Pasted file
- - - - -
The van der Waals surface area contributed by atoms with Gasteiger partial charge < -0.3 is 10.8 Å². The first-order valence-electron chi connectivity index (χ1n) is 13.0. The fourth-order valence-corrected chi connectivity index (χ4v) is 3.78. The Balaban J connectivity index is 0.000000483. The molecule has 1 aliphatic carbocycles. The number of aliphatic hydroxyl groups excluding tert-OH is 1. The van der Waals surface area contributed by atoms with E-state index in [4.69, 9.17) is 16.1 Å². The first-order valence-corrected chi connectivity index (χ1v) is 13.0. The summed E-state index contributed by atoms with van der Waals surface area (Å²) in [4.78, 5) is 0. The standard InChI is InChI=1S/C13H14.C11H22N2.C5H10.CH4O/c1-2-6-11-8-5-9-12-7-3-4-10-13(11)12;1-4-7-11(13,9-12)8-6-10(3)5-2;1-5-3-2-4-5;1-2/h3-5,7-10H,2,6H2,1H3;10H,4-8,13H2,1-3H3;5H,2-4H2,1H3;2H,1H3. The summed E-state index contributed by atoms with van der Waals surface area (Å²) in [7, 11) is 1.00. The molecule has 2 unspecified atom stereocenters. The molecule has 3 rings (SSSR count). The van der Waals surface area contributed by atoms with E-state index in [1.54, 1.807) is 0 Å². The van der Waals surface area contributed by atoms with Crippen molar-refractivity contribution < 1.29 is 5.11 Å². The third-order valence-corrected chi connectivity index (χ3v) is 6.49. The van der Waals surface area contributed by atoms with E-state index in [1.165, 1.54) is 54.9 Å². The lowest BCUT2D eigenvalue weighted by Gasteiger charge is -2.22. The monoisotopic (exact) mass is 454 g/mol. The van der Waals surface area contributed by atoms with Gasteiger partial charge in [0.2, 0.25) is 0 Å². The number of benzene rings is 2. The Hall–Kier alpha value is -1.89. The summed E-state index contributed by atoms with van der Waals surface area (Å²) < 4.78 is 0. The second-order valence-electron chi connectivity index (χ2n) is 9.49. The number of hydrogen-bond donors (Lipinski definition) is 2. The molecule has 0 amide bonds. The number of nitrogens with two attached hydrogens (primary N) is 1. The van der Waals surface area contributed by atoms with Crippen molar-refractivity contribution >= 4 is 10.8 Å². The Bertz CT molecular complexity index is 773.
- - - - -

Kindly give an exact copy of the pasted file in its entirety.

The van der Waals surface area contributed by atoms with Gasteiger partial charge < -0.3 is 10.8 Å². The first-order valence-electron chi connectivity index (χ1n) is 13.0. The fourth-order valence-corrected chi connectivity index (χ4v) is 3.78. The Balaban J connectivity index is 0.000000483. The molecule has 1 aliphatic carbocycles. The number of aliphatic hydroxyl groups excluding tert-OH is 1. The van der Waals surface area contributed by atoms with E-state index in [4.69, 9.17) is 16.1 Å². The first-order valence-corrected chi connectivity index (χ1v) is 13.0. The summed E-state index contributed by atoms with van der Waals surface area (Å²) in [4.78, 5) is 0. The standard InChI is InChI=1S/C13H14.C11H22N2.C5H10.CH4O/c1-2-6-11-8-5-9-12-7-3-4-10-13(11)12;1-4-7-11(13,9-12)8-6-10(3)5-2;1-5-3-2-4-5;1-2/h3-5,7-10H,2,6H2,1H3;10H,4-8,13H2,1-3H3;5H,2-4H2,1H3;2H,1H3. The summed E-state index contributed by atoms with van der Waals surface area (Å²) in [7, 11) is 1.00. The molecule has 2 unspecified atom stereocenters. The molecule has 3 rings (SSSR count). The van der Waals surface area contributed by atoms with E-state index in [1.54, 1.807) is 0 Å². The van der Waals surface area contributed by atoms with Crippen molar-refractivity contribution < 1.29 is 5.11 Å². The third-order valence-corrected chi connectivity index (χ3v) is 6.49. The van der Waals surface area contributed by atoms with E-state index in [1.165, 1.54) is 54.9 Å². The lowest BCUT2D eigenvalue weighted by Gasteiger charge is -2.22. The monoisotopic (exact) mass is 454 g/mol. The van der Waals surface area contributed by atoms with Gasteiger partial charge in [0.2, 0.25) is 0 Å². The number of benzene rings is 2. The Hall–Kier alpha value is -1.89. The summed E-state index contributed by atoms with van der Waals surface area (Å²) < 4.78 is 0. The second-order valence-electron chi connectivity index (χ2n) is 9.49. The number of hydrogen-bond donors (Lipinski definition) is 2. The molecule has 0 amide bonds. The number of nitrogens with two attached hydrogens (primary N) is 1. The van der Waals surface area contributed by atoms with Crippen molar-refractivity contribution >= 4 is 10.8 Å². The Bertz CT molecular complexity index is 773.